Even as we expand our activities and draw in new members from all over the planet, we also exclude thousands of sociologists who cannot afford to attend our meetings, which are, after all, very expensive. It is, indeed, an enormous privilege to be able to travel to Gothenburg and stay there for five days—no matter from where one comes. If we are to make any serious claims to inclusiveness we must find other ways of communicating with sociologists with lesser means. One way is to promote national and regional meetings of national and regional associations as well as of Research Committees. We do that all the time but, still, this is not enough.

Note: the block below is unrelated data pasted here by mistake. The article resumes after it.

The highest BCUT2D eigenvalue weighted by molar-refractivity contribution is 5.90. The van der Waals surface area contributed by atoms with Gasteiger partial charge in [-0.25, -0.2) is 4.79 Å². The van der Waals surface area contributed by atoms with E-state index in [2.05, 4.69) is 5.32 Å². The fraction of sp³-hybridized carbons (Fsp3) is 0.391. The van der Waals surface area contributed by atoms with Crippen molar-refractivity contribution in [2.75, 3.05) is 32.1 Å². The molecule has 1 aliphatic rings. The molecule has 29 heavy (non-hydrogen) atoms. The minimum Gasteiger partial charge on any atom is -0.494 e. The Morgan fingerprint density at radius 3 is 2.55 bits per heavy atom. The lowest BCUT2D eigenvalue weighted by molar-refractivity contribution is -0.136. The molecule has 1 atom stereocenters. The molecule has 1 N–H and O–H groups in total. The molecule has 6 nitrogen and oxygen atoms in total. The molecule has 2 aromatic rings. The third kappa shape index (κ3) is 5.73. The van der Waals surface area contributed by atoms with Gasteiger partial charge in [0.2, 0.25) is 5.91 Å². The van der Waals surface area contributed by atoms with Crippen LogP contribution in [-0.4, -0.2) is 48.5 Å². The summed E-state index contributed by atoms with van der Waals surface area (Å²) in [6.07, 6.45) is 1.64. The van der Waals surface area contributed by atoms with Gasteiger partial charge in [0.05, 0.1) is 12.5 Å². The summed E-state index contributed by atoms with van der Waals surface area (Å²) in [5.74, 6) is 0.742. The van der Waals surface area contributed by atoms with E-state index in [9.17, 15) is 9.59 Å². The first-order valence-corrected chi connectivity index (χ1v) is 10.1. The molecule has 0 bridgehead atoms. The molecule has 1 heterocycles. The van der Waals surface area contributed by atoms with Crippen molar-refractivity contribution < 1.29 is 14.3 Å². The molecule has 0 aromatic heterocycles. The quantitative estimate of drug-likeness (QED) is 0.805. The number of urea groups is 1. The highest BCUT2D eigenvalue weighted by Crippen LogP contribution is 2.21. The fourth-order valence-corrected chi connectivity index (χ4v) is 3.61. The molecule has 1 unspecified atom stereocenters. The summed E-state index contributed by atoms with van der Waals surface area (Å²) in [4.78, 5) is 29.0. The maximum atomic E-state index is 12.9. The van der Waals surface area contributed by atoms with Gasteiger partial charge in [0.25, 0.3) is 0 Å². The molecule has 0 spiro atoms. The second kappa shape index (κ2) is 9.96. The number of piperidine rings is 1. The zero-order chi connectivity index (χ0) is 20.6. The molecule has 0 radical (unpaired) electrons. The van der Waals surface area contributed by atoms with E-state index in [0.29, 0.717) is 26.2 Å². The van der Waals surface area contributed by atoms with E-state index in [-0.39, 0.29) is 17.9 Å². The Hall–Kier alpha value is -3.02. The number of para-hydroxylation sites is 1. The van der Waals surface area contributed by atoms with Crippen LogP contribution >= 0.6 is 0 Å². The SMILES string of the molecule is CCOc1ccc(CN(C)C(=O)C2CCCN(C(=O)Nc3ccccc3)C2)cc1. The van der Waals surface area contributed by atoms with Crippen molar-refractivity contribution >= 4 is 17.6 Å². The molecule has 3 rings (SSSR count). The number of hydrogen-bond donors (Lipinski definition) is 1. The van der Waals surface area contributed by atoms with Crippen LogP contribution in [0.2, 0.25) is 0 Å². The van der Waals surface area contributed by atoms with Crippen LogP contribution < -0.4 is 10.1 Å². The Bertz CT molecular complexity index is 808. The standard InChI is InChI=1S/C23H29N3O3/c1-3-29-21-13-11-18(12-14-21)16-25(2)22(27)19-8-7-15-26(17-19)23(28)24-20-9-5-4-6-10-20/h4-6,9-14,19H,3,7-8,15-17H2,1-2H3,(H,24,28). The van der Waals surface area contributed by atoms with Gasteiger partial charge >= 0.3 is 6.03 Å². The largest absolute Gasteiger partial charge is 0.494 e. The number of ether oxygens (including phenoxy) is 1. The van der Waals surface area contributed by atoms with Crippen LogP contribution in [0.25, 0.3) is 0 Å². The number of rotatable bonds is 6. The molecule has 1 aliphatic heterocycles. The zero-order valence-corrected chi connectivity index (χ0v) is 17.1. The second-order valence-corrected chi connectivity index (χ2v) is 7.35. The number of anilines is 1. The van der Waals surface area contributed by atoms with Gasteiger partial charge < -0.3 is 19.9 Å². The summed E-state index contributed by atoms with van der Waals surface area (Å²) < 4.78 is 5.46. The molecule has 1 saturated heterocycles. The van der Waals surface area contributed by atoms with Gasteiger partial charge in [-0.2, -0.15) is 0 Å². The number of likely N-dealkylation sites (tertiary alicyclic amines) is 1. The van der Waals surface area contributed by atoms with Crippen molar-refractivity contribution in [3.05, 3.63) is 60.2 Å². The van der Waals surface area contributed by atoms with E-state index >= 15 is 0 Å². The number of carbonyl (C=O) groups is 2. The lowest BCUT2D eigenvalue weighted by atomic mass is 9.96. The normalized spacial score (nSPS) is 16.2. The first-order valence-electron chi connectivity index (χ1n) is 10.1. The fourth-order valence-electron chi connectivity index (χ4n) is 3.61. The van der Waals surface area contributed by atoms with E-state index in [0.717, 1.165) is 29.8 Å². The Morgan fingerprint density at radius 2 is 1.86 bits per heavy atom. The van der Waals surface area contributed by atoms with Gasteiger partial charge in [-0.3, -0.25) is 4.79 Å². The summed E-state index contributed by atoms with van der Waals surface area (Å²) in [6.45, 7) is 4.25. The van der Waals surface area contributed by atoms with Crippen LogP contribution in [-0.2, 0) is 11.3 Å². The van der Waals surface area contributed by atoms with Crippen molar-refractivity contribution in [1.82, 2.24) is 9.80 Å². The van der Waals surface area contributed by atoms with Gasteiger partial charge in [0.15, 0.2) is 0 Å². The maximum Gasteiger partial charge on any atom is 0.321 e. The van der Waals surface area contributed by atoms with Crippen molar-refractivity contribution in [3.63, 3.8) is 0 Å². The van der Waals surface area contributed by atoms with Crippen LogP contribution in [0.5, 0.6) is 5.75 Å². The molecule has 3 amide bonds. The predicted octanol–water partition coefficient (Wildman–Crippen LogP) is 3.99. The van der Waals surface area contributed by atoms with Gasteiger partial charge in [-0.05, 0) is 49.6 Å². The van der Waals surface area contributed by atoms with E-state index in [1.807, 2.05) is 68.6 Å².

In order to promote greater inclusiveness, we have launched Digital Worlds, a series of digital projects to attract members across the world. We have developed our own newsletter-cum-review, called Global Dialogue www.isa-sociology.org/global-dialogue/, which appears five times a year in nine languages. In the publication we present articles on contemporary events, such as the Arab Spring, tough debates about the meaning of global sociology, reports on conferences and on special events of national associations and research committees, and summaries of the proceedings of the ISA Executive Committee. It also features interviews with prominent sociologists and includes a history corner and a human rights column. We can produce hard copies in any language, but we make all of the content available electronically and in a fashion that elicits further comments and debate.